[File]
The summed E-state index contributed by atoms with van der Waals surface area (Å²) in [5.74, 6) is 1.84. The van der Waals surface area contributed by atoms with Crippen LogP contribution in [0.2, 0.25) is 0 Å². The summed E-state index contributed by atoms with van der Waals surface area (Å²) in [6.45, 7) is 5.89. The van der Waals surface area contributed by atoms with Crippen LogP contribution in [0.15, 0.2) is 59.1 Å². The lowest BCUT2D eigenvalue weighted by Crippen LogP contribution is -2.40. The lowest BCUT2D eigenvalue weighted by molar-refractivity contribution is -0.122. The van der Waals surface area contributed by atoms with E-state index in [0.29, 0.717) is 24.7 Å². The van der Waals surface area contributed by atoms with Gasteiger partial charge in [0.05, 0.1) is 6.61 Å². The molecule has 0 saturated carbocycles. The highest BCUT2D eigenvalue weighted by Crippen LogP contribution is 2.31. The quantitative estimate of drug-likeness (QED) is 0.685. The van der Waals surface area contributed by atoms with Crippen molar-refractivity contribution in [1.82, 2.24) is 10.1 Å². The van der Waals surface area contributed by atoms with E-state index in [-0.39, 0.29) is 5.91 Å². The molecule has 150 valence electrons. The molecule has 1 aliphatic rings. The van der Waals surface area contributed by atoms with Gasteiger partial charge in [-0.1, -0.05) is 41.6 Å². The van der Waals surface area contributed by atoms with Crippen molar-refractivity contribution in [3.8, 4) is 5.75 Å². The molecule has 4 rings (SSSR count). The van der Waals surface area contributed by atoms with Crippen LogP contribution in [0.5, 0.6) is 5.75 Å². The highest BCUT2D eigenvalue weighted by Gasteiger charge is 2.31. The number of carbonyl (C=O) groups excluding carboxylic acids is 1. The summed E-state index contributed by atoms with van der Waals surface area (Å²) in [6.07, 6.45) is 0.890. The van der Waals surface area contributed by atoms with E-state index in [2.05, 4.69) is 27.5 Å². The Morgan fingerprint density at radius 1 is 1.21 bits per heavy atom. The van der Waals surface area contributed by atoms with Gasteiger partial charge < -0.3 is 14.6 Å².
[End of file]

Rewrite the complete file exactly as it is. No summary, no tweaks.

The summed E-state index contributed by atoms with van der Waals surface area (Å²) in [5.74, 6) is 1.84. The van der Waals surface area contributed by atoms with Crippen LogP contribution in [0.2, 0.25) is 0 Å². The summed E-state index contributed by atoms with van der Waals surface area (Å²) in [6.45, 7) is 5.89. The van der Waals surface area contributed by atoms with Crippen LogP contribution in [0.15, 0.2) is 59.1 Å². The lowest BCUT2D eigenvalue weighted by Crippen LogP contribution is -2.40. The lowest BCUT2D eigenvalue weighted by molar-refractivity contribution is -0.122. The van der Waals surface area contributed by atoms with E-state index in [0.29, 0.717) is 24.7 Å². The van der Waals surface area contributed by atoms with Gasteiger partial charge in [0.05, 0.1) is 6.61 Å². The molecule has 0 saturated carbocycles. The highest BCUT2D eigenvalue weighted by Crippen LogP contribution is 2.31. The quantitative estimate of drug-likeness (QED) is 0.685. The van der Waals surface area contributed by atoms with Crippen molar-refractivity contribution in [1.82, 2.24) is 10.1 Å². The van der Waals surface area contributed by atoms with E-state index in [-0.39, 0.29) is 5.91 Å². The molecule has 150 valence electrons. The molecule has 1 aliphatic rings. The van der Waals surface area contributed by atoms with Gasteiger partial charge in [-0.1, -0.05) is 41.6 Å². The van der Waals surface area contributed by atoms with Crippen molar-refractivity contribution in [3.8, 4) is 5.75 Å². The molecule has 4 rings (SSSR count). The van der Waals surface area contributed by atoms with Crippen LogP contribution in [0.5, 0.6) is 5.75 Å². The highest BCUT2D eigenvalue weighted by Gasteiger charge is 2.31. The number of carbonyl (C=O) groups excluding carboxylic acids is 1. The summed E-state index contributed by atoms with van der Waals surface area (Å²) in [6.07, 6.45) is 0.890. The van der Waals surface area contributed by atoms with E-state index in [2.05, 4.69) is 27.5 Å². The Morgan fingerprint density at radius 1 is 1.21 bits per heavy atom. The van der Waals surface area contributed by atoms with Gasteiger partial charge < -0.3 is 14.6 Å².